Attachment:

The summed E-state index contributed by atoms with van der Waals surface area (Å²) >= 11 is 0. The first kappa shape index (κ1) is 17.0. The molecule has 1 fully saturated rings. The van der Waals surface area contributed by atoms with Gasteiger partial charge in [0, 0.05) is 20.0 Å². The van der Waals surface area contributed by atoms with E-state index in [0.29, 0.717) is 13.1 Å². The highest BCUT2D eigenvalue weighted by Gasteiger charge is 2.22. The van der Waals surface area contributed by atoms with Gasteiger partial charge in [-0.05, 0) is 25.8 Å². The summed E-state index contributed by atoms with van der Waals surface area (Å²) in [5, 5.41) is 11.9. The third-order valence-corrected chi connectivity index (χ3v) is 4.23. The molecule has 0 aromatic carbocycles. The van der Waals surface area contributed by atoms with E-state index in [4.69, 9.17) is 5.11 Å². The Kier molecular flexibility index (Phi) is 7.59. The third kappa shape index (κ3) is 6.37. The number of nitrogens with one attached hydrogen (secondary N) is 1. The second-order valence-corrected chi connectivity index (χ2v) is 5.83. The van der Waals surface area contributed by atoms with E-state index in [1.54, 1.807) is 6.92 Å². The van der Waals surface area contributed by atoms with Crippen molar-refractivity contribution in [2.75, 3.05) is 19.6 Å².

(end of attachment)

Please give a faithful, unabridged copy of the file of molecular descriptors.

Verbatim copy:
The summed E-state index contributed by atoms with van der Waals surface area (Å²) >= 11 is 0. The first kappa shape index (κ1) is 17.0. The molecule has 1 fully saturated rings. The van der Waals surface area contributed by atoms with Gasteiger partial charge in [0, 0.05) is 20.0 Å². The van der Waals surface area contributed by atoms with E-state index in [0.29, 0.717) is 13.1 Å². The highest BCUT2D eigenvalue weighted by Gasteiger charge is 2.22. The van der Waals surface area contributed by atoms with Gasteiger partial charge in [-0.05, 0) is 25.8 Å². The summed E-state index contributed by atoms with van der Waals surface area (Å²) in [5, 5.41) is 11.9. The third-order valence-corrected chi connectivity index (χ3v) is 4.23. The molecule has 0 aromatic carbocycles. The van der Waals surface area contributed by atoms with E-state index in [4.69, 9.17) is 5.11 Å². The Kier molecular flexibility index (Phi) is 7.59. The third kappa shape index (κ3) is 6.37. The number of nitrogens with one attached hydrogen (secondary N) is 1. The second-order valence-corrected chi connectivity index (χ2v) is 5.83. The van der Waals surface area contributed by atoms with E-state index in [1.54, 1.807) is 6.92 Å². The van der Waals surface area contributed by atoms with Crippen molar-refractivity contribution in [2.75, 3.05) is 19.6 Å².